Step 3. Facilitate ongoing learning and improvement for long-term success
A governance model should include at least one low-code specialist/coach to monitor the landscape of applications and assess the quality and security of each against pre-defined thresholds. It’s important that anti-patterns occurring during the daily development activities are checked by the developers themselves in order to continuously learn what they did well, and what could be done better to continuously improve their development activities.
The low-code specialist/coach can also help to fix any anti-patterns, which will be easily corrected in most cases if feedback loops are frequent and based on accurate insight.
Step 4. Collaborate with suppliers in applying quality standards
A focus on high quality and optimal productivity is essential for subcontractor management. When working with specialized low-code development partners, both productivity and quality are important criteria by which to measure these suppliers, in addition to their rates.
Figure 1: A Center of Excellence can help all internal and external teams move to the upper right quadrant (with optimal balance between productivity and quality).
While initial focus will likely be on the lower left quadrant in the figure above, where both quality and productivity score low, the upper left (low quality) and lower right (low productivity) quadrants are also areas to potentially discuss for improvement and success in the long term.
Providing your suppliers with access to quality and productivity metrics, and, based on these insights, allowing them to review their application themselves and improve its build quality and security, enables effective collaboration in achieving the best result.
Step 5. Implement a dashboard – starting day 1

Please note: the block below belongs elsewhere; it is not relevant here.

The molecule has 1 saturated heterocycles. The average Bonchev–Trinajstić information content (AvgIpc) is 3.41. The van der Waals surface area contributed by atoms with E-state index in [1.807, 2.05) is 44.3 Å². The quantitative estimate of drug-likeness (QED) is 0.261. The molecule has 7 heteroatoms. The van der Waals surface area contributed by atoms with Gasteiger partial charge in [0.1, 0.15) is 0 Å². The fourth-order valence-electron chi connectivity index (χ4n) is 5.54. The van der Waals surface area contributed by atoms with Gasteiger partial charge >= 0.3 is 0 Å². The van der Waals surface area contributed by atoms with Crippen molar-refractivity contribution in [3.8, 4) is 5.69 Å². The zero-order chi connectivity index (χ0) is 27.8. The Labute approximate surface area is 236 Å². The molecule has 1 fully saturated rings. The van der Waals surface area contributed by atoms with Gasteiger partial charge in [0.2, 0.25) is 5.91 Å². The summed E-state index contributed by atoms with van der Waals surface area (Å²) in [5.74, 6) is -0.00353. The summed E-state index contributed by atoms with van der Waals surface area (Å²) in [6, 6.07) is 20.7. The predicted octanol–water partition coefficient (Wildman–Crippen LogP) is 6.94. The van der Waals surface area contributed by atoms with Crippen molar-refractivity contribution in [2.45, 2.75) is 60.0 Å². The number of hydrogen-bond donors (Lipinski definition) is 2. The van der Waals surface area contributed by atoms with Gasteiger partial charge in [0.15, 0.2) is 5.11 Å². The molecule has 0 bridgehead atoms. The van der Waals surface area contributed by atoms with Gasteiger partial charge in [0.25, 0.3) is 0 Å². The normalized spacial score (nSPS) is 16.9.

Nobody intentionally builds applications poor in quality and security. A low-code dashboard delivering continuous insights and actionable recommendations based on reliable measurement creates a win-win for all: the customer, the subcontracted developers, and the low-code platform vendors.
A dashboard provides an important single source of truth about the application quality, ensuring that all stakeholders are using the same data to make decisions. Activating your low-code dashboard can be done within a day and greatly help you to rapidly mature your low-code organization.
Developing business applications with low-code platforms can boost an organization’s innovation speed and agility. However, the benefits of a low-code platform can be lost over time if technical quality is neglected and the technology isn’t properly used.
The only way to keep your low-code development velocity high is by actively steering on software quality. When your development teams and organization recognize that software development best practices can and should be applied for low-code platforms, you put yourself in a strong position to capture the low-code advantage for the long haul.
Sigrid®, the software assurance platform from SIG, is the default application quality monitor solution for Mendix. Sigrid is also highly recommended for OutSystems (along with the OutSystems Architecture Dashboard) and supports more than 285 other Low-Code and High-Code development technologies.
About the Authors:
Hugo Schoonewille is a software consultant at SIG, specializing in low-code technologies.
Michel van Dorp is Vice President of Strategic Partnerships at SIG.